Supporting the private sector to meet the Millennium Development Goals
wesili, Vice President of the Africa Region, World Bank
Despite a decade of growth, Africa is still far behind other continents in the quest for the Millennium Development Goals. The current global economic crisis, coming in the wake of a food and fuel crisis, will further slow down Africa’s progress. Growth decreased from 6.1 percent in 2007 to 1.7 percent in 2009, pushing more people into poverty and reducing government resources available for health, education, and infrastructure. It is therefore urgent for richer countries to strengthen their resolve to help African countries maintain their hard-won gains, and deliver on their aid commitments despite the crisis. The private sector also has a key role to play in accelerating progress towards the MDGs, by improving social infrastructure and creating the jobs that will lift poor households out of poverty.
The private sector cannot replace efforts at building effective government institutions in health care, but it can have an important complementary role in making healthcare accessible for the poor. For example, we are supporting Hygeia, the largest public private partnership in the health sector in Nigeria – Hygeia has 14 worksite clinics and provides managed health coverage through a network of 1400 clinics and hospitals. Similarly, in education, the private sector is delivering quality education to the poor for a dollar a month tuition fee. The International Finance Corporation (IFC) is supporting the growth of private schools in Rwanda through a risk-sharing facility – a project that should benefit 40,000 students by 2011.
Infrastructure is essential to help the poor access critical social services and can even save lives – for example, improved water supply reduces deaths from diarrhea by 21 percent. Better infrastructure, including the removal of regional bottlenecks, will be key for regaining growth momentum. Estimates are that Africa could reduce its infrastructure financing gap by 45 percent by managing investments better, improving operations, and recovering more costs. In times of tight budgets, the private sector can both help expand access and improve efficiency in infrastructure, and set standards that can be emulated by public sector entities. World Bank lending to African infrastructure has grown fivefold since 2000, reaching $2.5 billion in fiscal 2009, and drawing on public private partnerships wherever possible. For example, we are supporting a rural electrification program in Mali consisting of 41 privately operated mini-grids – the program has already connected 36,000 households.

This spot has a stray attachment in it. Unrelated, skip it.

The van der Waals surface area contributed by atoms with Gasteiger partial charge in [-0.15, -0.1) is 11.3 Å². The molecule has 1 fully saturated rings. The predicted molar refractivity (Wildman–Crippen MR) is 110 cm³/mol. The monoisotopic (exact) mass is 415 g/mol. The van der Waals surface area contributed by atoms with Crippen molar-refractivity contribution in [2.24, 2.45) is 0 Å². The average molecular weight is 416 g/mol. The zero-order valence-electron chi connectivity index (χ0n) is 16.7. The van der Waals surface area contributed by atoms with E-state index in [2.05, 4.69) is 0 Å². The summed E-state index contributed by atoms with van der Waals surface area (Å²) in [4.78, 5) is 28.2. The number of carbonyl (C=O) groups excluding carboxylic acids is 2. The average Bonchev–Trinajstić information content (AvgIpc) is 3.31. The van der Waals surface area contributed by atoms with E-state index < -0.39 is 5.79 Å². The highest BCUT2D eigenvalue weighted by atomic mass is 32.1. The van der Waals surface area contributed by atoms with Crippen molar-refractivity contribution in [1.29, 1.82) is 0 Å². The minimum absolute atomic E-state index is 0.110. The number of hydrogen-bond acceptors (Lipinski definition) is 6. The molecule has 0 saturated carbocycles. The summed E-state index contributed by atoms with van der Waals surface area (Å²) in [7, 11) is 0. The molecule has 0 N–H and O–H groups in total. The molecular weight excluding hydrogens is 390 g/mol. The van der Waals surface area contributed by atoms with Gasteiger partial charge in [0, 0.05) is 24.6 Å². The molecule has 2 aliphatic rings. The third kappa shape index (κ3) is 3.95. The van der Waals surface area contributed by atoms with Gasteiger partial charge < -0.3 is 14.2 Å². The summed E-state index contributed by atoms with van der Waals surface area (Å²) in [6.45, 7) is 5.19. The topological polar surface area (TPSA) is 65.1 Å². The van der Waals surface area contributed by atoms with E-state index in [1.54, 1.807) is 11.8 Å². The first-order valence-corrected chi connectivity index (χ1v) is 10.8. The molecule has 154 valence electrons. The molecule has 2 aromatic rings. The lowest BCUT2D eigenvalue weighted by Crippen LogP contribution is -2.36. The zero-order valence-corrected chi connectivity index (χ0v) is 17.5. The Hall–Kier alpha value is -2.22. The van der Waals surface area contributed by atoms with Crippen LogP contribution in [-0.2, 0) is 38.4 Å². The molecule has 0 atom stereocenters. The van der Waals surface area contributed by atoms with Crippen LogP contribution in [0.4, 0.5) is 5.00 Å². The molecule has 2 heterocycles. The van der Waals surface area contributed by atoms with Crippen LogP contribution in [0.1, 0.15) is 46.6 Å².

The private sector – both small and large – is also the engine of agriculture growth, which is urgently needed to reduce hunger and rural poverty. The World Bank’s lending to Africa’s agriculture has increased more than tenfold since 2000, reaching $1.3 billion this year. For example, we helped improve agriculture research and extension services in Uganda, which led to a 29 percent increase in yields and a 47 percent increase in farmers’ incomes between 2004 and 2007.
Private microfinance institutions have the potential to help lift the incomes of poor households. The World Bank helped rebuild the Union des Banques Populaires in Rwanda into a successful network of microfinance cooperatives. Further, the number of firms getting finance from IFC-supported intermediaries reached 222,000 in 2008.
The great potential of the private sector will only be achieved if African countries strive to improve their business environment – most are still at the bottom of the Doing Business indicator rankings. The World Bank Group is committed to supporting countries’ efforts to achieve progress in this area, based on strong government leadership. Our programs helped Senegal and Burkina Faso to join the ranks of the top 10 Doing Business reformers in 2008, and we have helped Kenya to eliminate or simplify half of its 1365 business licenses.
Going forward, donors such as the World Bank must step up efforts to help African countries build their institutional capacity to lead on this vast and complex agenda – there will be no sustained and strong private sector-led growth without supportive and effective governments. But progress is not only about effective governments. The contribution of private sector enterprises to progress in Africa will also depend greatly on their own standards of corporate governance, ethics, and concern for the environmental and social impacts of their activities.